It’s national Sunshine Week, a time to celebrate the public’s right to know what it’s government is doing and why and a time to look ahead to what more needs to be done.
“Sunshine Week seeks to enlighten and empower people to play an active role in their government at all levels, and to give them access to information that makes their lives better and their communities stronger,” says a statement by the American Society of News Editors which created the national week in 2005. The major funder is the John S. and James L. Knight Foundation.
It is patterned after Sunshine Sunday, an event organized in 2002 by the Florida Society of Newspaper Editors when a group of Florida legislators tried to curb the public’s right to know by creating “scores” of exemption’s to the state’s public records law.
California has one of the oldest public records laws, signed by Gov. Ronald Reagan in 1968. The nonprofit Californians Aware, a partner of Voice of OC, supports citizen efforts to ensure government records remain open.
But in California and across the nation, city, county and state officials continually try to find ways around the law. The national nonprofit investigative news organization Pro Publica reported this week on the myriad exemptions federal officials invoke to keep the public from seeing records.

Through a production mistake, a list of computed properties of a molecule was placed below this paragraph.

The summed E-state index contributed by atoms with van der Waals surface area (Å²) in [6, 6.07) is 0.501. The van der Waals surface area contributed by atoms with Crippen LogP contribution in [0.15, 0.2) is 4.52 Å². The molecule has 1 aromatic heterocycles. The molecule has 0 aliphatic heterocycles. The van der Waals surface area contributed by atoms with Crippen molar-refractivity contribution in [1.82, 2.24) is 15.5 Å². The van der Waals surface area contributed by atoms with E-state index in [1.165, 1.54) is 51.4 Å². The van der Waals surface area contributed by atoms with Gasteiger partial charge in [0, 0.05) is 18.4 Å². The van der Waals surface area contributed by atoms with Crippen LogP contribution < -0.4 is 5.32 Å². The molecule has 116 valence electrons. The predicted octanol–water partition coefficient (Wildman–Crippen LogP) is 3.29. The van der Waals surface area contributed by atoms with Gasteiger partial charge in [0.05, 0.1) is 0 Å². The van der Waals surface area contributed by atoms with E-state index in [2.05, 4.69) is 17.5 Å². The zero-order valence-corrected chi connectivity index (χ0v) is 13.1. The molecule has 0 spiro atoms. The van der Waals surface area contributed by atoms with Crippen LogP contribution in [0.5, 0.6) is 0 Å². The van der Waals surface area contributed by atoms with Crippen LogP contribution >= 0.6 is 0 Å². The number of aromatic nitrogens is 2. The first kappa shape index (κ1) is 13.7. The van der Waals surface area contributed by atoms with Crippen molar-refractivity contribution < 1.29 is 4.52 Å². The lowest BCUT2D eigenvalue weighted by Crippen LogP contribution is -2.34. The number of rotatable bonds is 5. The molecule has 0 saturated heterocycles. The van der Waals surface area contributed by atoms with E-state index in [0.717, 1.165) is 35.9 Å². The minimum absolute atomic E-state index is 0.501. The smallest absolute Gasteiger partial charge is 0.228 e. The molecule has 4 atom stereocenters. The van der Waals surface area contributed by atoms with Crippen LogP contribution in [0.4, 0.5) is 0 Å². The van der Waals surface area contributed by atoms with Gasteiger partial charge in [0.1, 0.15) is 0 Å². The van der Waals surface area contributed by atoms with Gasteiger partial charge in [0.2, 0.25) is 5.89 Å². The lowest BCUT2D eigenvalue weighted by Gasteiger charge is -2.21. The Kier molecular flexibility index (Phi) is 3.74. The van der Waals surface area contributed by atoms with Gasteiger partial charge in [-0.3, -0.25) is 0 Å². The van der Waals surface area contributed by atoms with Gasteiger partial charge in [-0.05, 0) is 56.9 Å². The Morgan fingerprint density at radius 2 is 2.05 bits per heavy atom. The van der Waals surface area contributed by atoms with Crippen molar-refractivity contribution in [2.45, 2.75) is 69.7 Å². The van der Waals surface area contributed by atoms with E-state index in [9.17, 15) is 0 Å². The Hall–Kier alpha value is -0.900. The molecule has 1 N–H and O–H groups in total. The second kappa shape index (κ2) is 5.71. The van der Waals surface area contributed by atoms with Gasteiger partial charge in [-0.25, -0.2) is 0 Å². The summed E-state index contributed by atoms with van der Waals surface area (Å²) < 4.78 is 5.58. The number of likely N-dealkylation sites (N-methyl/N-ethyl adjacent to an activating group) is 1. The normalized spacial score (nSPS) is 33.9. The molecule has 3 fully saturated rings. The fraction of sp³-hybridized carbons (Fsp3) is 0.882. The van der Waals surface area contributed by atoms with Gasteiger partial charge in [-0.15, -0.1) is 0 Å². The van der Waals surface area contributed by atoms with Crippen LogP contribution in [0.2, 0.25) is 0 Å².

State Sen. Leland Yee (D-San Francisco), chair of the Senate Select Committee on California’s Public Records and Open Meeting Laws, is sponsoring a series of bills this year to expand public access to government records.
Here is a rundown:
- SB 8 would update the California Public Records Act (CPRA) to include auxiliary organizations that perform government functions at the University of California and California State University.
- SB 326 requires courts to provide same-day public access to court filings.
- SB 602 requires law enforcement to acquire a warrant in order to receive records of online book purchases.
- SCA 7 ensures public entities follow requirements to post agendas and to disclose any actions taken.